One of the many fire-burning vessels pictured in Franklin Barbecue. Reprinted with permission from Franklin Barbecue by Aaron Franklin & Jordan Mackay, copyright © 2015. Published by Ten Speed Press, an imprint of Penguin Random House LLC. Photo: Wyatt McSpadden © 2015

In this newsletter:

●  The Local Butcher pops up at the farmers’ market – Tuesdays through October
●  Contemplate food ethics at Mrs. Dalloway’s – June 11
●  Dine with a chef and a revolutionary – June 14
●  Book Reviews: On Fire!
●  Recipe: The Local Butcher’s Grilled Lamb Chops with Chimichurri

 


 

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Sandos, Soups, and Pastured Meat at the Farmers’ Market

Meat-lovers favorite The Local Butcher Shop now hosts a summer stand at the Tuesday farmers’ market in South Berkeley. Stop by to enjoy a sandwich, hot soup, stew, or some beef jerky. A selection of frozen bone broth, stocks, and soups as well as tallow soap are available to take home. The market stand is open through October, with the weekly menu posted here.

At their Berkeley store, The Local Butcher Shop offers pastured meat sourced from within 150 miles of the shop.… Read More

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Medicineshed

If you visit the Ohlone Herbal Center and peruse the bookshelves, you may notice this drawing of a wolf preparing an herbal healing potion. Artist Laura Morrish says she draws her whimsical Algonquin-inspired animals, like the wolf Luna Sage, as totems for those who have galvanized her life.  Learn more at lecanotrouge.com.

If you visit the Ohlone Herbal Center and peruse the bookshelves, you may notice this drawing of a wolf preparing an herbal healing potion. Artist Laura Morrish says she draws her whimsical Algonquin-inspired animals, like the wolf Luna Sage, as totems for those who have galvanized her life. Learn more at lecanotrouge.com.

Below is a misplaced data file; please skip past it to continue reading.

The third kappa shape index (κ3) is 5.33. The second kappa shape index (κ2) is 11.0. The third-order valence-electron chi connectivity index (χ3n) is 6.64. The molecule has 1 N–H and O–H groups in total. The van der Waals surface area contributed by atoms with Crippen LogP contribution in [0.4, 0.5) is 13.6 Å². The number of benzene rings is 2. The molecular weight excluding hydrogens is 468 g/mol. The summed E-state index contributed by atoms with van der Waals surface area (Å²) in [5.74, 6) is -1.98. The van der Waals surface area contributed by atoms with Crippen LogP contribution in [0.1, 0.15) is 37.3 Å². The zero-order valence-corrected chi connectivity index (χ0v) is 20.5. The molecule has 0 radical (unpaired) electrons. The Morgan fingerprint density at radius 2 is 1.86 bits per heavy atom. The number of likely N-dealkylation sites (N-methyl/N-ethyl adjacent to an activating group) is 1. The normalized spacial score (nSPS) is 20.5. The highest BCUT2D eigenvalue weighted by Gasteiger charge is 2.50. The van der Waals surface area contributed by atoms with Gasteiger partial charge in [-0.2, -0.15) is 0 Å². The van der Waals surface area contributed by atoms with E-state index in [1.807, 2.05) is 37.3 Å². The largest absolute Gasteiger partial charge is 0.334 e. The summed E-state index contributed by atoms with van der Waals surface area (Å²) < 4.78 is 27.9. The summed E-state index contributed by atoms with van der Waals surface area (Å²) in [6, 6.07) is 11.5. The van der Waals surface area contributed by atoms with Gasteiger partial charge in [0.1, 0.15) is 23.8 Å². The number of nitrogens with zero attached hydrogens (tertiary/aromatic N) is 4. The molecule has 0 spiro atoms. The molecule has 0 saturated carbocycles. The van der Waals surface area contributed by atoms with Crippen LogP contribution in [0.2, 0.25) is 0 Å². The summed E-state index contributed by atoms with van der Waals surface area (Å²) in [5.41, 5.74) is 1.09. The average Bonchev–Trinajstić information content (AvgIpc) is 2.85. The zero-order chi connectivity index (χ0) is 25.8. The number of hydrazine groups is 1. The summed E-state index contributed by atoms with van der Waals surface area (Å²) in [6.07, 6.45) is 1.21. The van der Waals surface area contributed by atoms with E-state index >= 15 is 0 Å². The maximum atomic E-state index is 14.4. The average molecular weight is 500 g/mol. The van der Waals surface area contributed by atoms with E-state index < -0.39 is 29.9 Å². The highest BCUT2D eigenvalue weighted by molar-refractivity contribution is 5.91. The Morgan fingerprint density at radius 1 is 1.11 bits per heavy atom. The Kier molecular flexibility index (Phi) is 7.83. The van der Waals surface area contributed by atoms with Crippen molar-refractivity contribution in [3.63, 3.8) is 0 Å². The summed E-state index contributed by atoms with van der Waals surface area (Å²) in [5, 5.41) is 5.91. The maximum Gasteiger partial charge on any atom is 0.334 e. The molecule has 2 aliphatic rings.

The Not-So-Slow Herbal Economy

By Jillian Laurel Steinberger

 

The herbal economy is vital. Viable. Brisk even. “Herbal” seems too positive a word to stick next to “economy,” given the latter’s tarnished associations. Yet, the existence of a thriving “right economy” enables people to freely pursue jobs they enjoy; that sustain them; that don’t take a hard toll on body, mind, and soul; that contribute to resilient communities. We want people who do herby things to thrive economically because it’s an indicator—a bellwether—that the rest of us may also thrive without resorting to work that makes us, or the planet, sick.

Perhaps, then, we might look at the East Bay’s busy herbal economy as a sign of economic health. Here, we have many diverse sages, teachers, and mentors, as well as adoring students who pay tuition while developing their careers. We are blessed with a plethora of practitioners and the grateful clients who seek them out.… Read More

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Uncommon Exchange

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Doug Reil gives Maria Myers the produce donated to Cafeina.

Uncommon Exchange

Doug Reil serves up a radical idea in food sharing

By Rachel Trachten
Photos by Nicki Rosario

If you’re looking for a tasty meal made from locally sourced produce this season, but are not quite up for Chez Panisse, consider Cafeína Organic Café, Bua Luang Thai, or Tay Tah Café in Albany, or Elevation 66 Brewing Company in El Cerrito. At these humble little eateries, you might enjoy something even “The Chez” can’t serve up: a dish made with hyper-local produce.

Yes, hyper-local. Think: grown within 10 miles.

The produce is being served at these spots thanks to a local activist and book publisher named Doug Reil. His “Garden to Table” initiative, launched last summer, is providing a way for home gardeners in the Albany-Berkeley-El Cerrito corridor to connect with local restaurants that might like to serve their produce.

And while this would seem like an admirable exercise in extreme locavorism, it’s actually more than that. Reil is interested in community-building, and he’s also conducting an experiment in alternative economy.

He got the idea when his company, the nonprofit North Atlantic Books, published Sacred Economics by Charles Eisenstein. Reil was struck by Eisenstein’s notion that our current economy, focused on money and growth, is unsustainable in the long run.… Read More